ASIC has initiated its public consultation on new standards for how financial firms handle consumer and small business complaints.
The proposed standards are designed to improve the way complaints are dealt with across the system and make firms’ complaints handling performance transparent.
Firms will be required by ASIC to meet the new standards when they deal with complaints through their Internal Dispute Resolution (IDR) arrangements.
The IDR arrangements is intended to be an opportunity for a firm to resolve and address a problem before a complaint is escalated to AFCA.
In announcing the consultation, ASIC deputy chair Karen Chester said that it had become clear that there was room for improvement in handling consumer complaints.
“The Ramsay Panel Review, recent ASIC research, case studies before the financial services royal commission (FSRC) and our own supervisory work have all identified shortcomings in consumer complaints handling,” she said.
Ms Chester said consumers expected their complaints to be dealt with in a fair and timely manner and that firms had been lacking in those areas.
“The absence of such effective redress, and the failure of firms to identify and look into systemic complaints, were key findings of the FSRC and the Prudential Inquiry into the CBA.”
The proposed new standards may include data reporting requirements and are intended to forge effective working relationships between IDR’s and AFCA.
“With the benefit of broad consultation, ASIC’s new standards will lift complaints handling performance of firms and ultimately consumer outcomes and fairness of the financial system. And transparently so.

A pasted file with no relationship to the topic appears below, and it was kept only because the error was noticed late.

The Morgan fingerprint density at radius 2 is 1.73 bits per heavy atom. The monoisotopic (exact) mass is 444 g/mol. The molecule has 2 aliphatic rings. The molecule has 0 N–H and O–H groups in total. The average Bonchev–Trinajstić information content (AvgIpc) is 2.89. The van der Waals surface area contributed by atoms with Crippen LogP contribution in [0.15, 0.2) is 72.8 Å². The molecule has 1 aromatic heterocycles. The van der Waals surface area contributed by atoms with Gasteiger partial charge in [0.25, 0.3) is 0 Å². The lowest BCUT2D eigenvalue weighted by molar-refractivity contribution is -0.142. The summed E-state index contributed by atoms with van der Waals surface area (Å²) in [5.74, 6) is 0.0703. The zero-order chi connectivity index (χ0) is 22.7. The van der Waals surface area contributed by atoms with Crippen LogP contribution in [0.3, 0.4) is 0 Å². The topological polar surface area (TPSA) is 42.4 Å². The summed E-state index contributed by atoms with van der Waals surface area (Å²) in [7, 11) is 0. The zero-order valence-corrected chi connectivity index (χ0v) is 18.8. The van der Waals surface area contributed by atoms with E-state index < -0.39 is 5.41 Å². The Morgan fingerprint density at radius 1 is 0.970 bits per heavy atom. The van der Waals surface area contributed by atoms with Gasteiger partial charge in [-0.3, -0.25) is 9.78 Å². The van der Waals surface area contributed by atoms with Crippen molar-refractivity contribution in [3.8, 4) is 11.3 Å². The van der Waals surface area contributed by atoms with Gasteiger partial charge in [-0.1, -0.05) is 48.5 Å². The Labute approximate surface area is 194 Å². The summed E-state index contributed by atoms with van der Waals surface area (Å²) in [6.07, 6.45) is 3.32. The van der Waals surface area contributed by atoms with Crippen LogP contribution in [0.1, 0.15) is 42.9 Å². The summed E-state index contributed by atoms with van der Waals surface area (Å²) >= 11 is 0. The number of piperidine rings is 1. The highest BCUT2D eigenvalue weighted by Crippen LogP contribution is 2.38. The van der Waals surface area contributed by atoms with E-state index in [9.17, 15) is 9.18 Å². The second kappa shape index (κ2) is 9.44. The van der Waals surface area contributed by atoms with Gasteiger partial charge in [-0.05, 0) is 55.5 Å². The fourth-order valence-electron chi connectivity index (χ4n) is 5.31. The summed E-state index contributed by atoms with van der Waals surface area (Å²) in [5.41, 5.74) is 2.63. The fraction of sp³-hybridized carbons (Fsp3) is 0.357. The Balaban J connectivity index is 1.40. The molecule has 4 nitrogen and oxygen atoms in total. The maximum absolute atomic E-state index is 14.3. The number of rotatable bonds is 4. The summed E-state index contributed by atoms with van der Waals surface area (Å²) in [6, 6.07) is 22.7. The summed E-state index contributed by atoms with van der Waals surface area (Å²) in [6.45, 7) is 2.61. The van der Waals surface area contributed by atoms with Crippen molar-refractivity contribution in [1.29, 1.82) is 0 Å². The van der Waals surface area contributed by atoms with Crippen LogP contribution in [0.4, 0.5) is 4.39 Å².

“These standards will also apply in their entirety to all APRA regulated superannuation funds,” Ms Chester said.
The standards have been informed by recent consumer research by ASIC, which found one in seven complainants found it difficult to find the financial firm’s details to make a complaint.
It also found that 27 per cent of respondents did not know how long they would have to wait for a decision and that 45 per cent of complainants who received an unfavourable outcome received an explanation of the decision.
The proposed standards will increase transparency, said Ms Chester, and she hoped it helped inform the consumer of how they should be treated.
“This greater transparency will inform consumer and broader public understanding of how well firms treat their customers.
“For a regulator, it also provides an invaluable insight into how non-financial risks are being managed by the firm and ultimately the board,” she said.
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